With that milestone, Angiotech was clearly no longer a start-up or even a small enterprise; it was a Canadian success story. In the process of achieving that success, Angiotech learned, as do most NRC clients, that the help provided by NRC-IRAP is about much, much more than simply money.

Each new NRC-IRAP client is assigned an ITA whose job it is to ask questions from both a scientific and business perspective about the proposed research. He or she then networks with experts elsewhere in the NRC, and within the private sector, who can help put a project on a firm foundation and help move it forward. Often, the NRC doesn't have to look too far.

"Angiotech is a staunch private sector supporter of NRC-IRAP," says Dr. Paul Barran, an NRC-IRAP Industrial Technology Advisor in Vancouver, and notes the efforts of David Hall, Angiotech's Chief Compliance Officer & Sr. VP, Government & Community Relations. "David has been Chairman of LifeSciences British Columbia (LSBC) for the last three years and a Director for four years. LSBC represents the biotechnology, medical device, and greater life sciences community of British Columbia. As Past Chair, David has a high profile among early stage technology companies in British Columbia, and he has steered many potential new clients to NRC-IRAP."

On a less formal basis, Angiotech is also sharing its experience with biotechnology and other technology companies to help them grow efficiently and effectively. "There are several senior management level roundtables (CEO, CFO, HR) where executives meet to share best practices and discuss their experiences to better the industry as a whole" adds Dr. Barran. "Angiotech has been a very proactive member of this group."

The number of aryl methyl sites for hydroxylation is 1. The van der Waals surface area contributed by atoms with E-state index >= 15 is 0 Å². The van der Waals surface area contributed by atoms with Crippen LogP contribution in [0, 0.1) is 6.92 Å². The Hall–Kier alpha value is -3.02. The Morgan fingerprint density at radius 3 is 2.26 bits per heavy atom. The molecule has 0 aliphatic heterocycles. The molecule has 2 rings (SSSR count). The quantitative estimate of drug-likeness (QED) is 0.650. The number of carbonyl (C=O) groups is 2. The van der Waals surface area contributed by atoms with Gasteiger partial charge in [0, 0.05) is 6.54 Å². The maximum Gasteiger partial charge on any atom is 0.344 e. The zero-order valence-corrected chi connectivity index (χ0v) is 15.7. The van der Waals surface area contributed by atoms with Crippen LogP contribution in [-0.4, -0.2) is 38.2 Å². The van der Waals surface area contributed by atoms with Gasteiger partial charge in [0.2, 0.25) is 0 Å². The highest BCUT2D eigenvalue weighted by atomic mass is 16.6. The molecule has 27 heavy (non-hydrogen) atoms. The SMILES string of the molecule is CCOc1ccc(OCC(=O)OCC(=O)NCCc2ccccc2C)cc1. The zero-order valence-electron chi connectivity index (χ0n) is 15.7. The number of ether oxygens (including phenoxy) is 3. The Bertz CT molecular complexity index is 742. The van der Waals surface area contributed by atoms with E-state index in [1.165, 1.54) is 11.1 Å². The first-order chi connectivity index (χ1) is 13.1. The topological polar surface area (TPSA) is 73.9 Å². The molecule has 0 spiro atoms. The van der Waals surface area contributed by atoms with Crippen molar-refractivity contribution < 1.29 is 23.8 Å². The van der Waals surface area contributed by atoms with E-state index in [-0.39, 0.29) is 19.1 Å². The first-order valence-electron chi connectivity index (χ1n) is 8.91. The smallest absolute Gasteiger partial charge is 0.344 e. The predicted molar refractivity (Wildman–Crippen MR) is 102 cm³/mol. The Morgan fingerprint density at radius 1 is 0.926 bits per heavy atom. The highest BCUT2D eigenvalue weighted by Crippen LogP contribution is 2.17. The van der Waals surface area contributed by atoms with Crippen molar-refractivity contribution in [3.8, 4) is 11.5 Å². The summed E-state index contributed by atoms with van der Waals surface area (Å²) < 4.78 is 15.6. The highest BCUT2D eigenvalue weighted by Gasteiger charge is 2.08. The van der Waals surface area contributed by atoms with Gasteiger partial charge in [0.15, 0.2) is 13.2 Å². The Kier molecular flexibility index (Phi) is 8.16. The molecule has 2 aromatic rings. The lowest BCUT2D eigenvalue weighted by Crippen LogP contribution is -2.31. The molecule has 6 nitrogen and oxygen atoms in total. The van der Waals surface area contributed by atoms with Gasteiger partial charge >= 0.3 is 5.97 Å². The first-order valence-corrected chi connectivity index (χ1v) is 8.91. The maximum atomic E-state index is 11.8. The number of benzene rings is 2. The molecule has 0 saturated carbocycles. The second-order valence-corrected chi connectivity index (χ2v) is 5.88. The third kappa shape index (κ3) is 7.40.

One important lesson Angiotech has been willing to share is the need for a start-up company's business model to evolve as it begins to succeed. "Initially, our business objective was to develop technologies that could be licensed for other companies to manufacture and distribute," says Hunter. "Today that has changed. Angiotech has grown into a company able to take an idea from the labs directly to the customer. We continue to license our intellectual property, and also sell a wide range of next generation medical and combination products.

It is an impressive portfolio. As of March 31, 2008, Angiotech's portfolio of intellectual property developed, licensed or acquired to date included over 250 issued U.S. patents and 230 pending U.S. patent applications. These patents cover a wide range of technologies from hemostats used in the operating room to control bleeding to vascular grafts granting easy access to arteries.

Following in the footsteps of all successful NRC-IRAP funded projects, Angiotech has attracted a talented group of employees over the years. Today Angiotech has over 1,500 employees worldwide with operations in Canada, the U.S., and Europe.